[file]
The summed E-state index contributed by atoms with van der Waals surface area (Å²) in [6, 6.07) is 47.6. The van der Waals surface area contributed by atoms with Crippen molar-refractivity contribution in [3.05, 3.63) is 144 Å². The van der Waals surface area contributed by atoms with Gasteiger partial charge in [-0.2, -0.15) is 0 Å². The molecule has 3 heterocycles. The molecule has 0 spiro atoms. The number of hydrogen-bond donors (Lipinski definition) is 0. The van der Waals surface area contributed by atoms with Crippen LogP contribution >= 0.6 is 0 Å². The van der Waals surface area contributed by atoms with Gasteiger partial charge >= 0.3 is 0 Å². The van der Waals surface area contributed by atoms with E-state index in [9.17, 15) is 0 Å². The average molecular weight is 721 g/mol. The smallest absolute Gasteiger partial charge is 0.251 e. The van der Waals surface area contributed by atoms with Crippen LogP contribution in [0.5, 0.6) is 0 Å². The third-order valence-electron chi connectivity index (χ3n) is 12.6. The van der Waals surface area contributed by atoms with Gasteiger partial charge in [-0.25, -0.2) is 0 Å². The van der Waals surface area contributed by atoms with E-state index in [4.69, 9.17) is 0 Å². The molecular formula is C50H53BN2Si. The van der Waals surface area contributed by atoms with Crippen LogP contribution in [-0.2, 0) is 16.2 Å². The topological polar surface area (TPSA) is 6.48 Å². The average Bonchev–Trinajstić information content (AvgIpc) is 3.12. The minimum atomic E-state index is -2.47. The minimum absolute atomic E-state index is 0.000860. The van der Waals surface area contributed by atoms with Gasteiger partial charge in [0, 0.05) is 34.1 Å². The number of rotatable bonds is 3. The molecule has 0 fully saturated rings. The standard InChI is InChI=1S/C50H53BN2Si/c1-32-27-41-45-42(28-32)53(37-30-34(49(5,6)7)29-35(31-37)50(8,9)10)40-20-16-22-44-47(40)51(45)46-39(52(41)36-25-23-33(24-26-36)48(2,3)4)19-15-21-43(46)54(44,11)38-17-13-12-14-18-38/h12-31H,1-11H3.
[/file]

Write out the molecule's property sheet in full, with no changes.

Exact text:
The summed E-state index contributed by atoms with van der Waals surface area (Å²) in [6, 6.07) is 47.6. The van der Waals surface area contributed by atoms with Crippen molar-refractivity contribution in [3.05, 3.63) is 144 Å². The van der Waals surface area contributed by atoms with Gasteiger partial charge in [-0.2, -0.15) is 0 Å². The molecule has 3 heterocycles. The molecule has 0 spiro atoms. The number of hydrogen-bond donors (Lipinski definition) is 0. The van der Waals surface area contributed by atoms with Crippen LogP contribution >= 0.6 is 0 Å². The van der Waals surface area contributed by atoms with Gasteiger partial charge >= 0.3 is 0 Å². The van der Waals surface area contributed by atoms with E-state index in [9.17, 15) is 0 Å². The average molecular weight is 721 g/mol. The smallest absolute Gasteiger partial charge is 0.251 e. The van der Waals surface area contributed by atoms with Crippen LogP contribution in [0.5, 0.6) is 0 Å². The third-order valence-electron chi connectivity index (χ3n) is 12.6. The van der Waals surface area contributed by atoms with Gasteiger partial charge in [-0.25, -0.2) is 0 Å². The van der Waals surface area contributed by atoms with E-state index in [4.69, 9.17) is 0 Å². The molecular formula is C50H53BN2Si. The van der Waals surface area contributed by atoms with Crippen LogP contribution in [-0.2, 0) is 16.2 Å². The topological polar surface area (TPSA) is 6.48 Å². The average Bonchev–Trinajstić information content (AvgIpc) is 3.12. The minimum atomic E-state index is -2.47. The minimum absolute atomic E-state index is 0.000860. The van der Waals surface area contributed by atoms with Gasteiger partial charge in [0, 0.05) is 34.1 Å². The number of rotatable bonds is 3. The molecule has 0 fully saturated rings. The standard InChI is InChI=1S/C50H53BN2Si/c1-32-27-41-45-42(28-32)53(37-30-34(49(5,6)7)29-35(31-37)50(8,9)10)40-20-16-22-44-47(40)51(45)46-39(52(41)36-25-23-33(24-26-36)48(2,3)4)19-15-21-43(46)54(44,11)38-17-13-12-14-18-38/h12-31H,1-11H3.